The strong renewables growth also prompted coal-fired electricity generation to fall for the first time since 1973, according to the latest report by the International Energy Agency (IEA). Global carbon dioxide emissions flatlined a year ago as governments across the world embarked on an ambitious energy transition, according to latest data from the International Energy Agency.
United Nations climate scientists say that global greenhouse emissions would need to fall by 7.6% every year between now and 2030 to stop temperatures rising to levels that will cause severe climate change in the coming decades.
"Across advanced economies, emissions from the power sector declined to levels last seen in the late 1980s, when electricity demand was one-third lower than today. It is evidence that clean energy transitions are underway - and it's also a signal that we have the opportunity to meaningfully move the needle on emissions through more ambitious policies and investments".
In the U.S. Energy Information Administration's (EIA) Annual Energy Outlook 2020 Reference case, which assumes no new laws and regulations, U.S. energy-related carbon dioxide (CO2) emissions decrease through the early 2030s before increasing to 4.9 billion metric tons in 2050.
The fall was partly due to a 15 percent decline in coal usage during a year that saw natural gas prices plumb record lows.
Other factors helping to stem emissions growth a year ago included milder weather in several countries, as well as sluggish economic growth in some emerging markets, according to the IEA.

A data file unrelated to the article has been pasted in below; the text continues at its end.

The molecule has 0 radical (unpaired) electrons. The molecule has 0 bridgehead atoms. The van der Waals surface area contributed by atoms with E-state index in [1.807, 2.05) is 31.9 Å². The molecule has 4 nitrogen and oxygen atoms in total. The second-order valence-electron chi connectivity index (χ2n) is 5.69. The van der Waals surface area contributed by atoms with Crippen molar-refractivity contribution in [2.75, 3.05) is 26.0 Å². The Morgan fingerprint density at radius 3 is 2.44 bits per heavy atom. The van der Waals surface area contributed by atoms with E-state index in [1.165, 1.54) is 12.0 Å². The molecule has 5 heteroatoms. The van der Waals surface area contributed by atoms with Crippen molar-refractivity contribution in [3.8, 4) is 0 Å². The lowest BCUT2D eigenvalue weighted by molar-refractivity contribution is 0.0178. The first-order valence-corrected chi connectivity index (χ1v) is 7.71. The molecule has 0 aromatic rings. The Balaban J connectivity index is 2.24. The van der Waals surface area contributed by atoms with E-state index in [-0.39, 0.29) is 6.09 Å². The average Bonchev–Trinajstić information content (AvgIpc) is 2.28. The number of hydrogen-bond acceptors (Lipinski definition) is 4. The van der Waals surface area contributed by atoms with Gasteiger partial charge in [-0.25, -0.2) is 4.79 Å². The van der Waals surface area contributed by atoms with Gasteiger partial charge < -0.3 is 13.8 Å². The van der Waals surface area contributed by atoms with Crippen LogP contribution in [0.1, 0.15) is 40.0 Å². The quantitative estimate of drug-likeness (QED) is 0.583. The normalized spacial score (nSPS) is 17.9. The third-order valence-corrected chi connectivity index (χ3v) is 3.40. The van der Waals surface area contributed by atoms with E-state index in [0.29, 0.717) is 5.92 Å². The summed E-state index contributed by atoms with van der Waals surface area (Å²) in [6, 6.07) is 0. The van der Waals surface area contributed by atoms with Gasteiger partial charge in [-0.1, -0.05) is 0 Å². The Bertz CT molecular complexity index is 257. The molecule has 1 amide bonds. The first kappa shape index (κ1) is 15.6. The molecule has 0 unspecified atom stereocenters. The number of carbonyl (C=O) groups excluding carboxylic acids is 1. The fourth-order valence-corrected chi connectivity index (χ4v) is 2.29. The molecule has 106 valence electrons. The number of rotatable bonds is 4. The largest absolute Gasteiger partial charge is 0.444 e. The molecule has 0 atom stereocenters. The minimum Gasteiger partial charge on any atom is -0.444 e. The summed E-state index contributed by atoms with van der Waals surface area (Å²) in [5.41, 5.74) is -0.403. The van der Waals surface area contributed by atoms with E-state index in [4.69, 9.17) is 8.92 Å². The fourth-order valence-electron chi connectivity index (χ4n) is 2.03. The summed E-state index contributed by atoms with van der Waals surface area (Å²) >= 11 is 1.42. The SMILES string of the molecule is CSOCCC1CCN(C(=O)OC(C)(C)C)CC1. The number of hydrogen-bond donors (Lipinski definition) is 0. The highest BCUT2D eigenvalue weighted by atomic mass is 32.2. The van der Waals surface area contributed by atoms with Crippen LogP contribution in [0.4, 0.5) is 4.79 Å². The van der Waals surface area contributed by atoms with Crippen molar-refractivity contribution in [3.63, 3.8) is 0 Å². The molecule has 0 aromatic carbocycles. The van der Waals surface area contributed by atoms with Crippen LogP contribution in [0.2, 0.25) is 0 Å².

"We now need to work hard to make sure that 2019 is remembered as a definitive peak in global emissions, not just another pause in growth", Dr. Fatih Birol, the Executive Director of the IEA, said in a statement.
In Japan, emissions dropped by nearly 45 million tonnes, or around four per cent, representing the country's fastest pace of decline in over a decade thanks to output from recently restarted nuclear generators.
Electricity generation produced around 33 billion tonnes of Carbon dioxide past year, defying forecasts that emissions from power would continue their upward trend.
Almost 80 percent of that increase came from Asia, despite slowing growth in major emitters China and India.
China's emissions rose at a slower pace than previously due slower economic growth and higher output from low-carbon sources of electricity such as nuclear and renewables. However, the continued growth in fossil-fuel demand in other sectors of the Indian economy, notably transport, offset the decline in the power sector. Asia accounted for about 80% of the rise from the developing world as coal demand remains robust, particularly in Southeast Asia.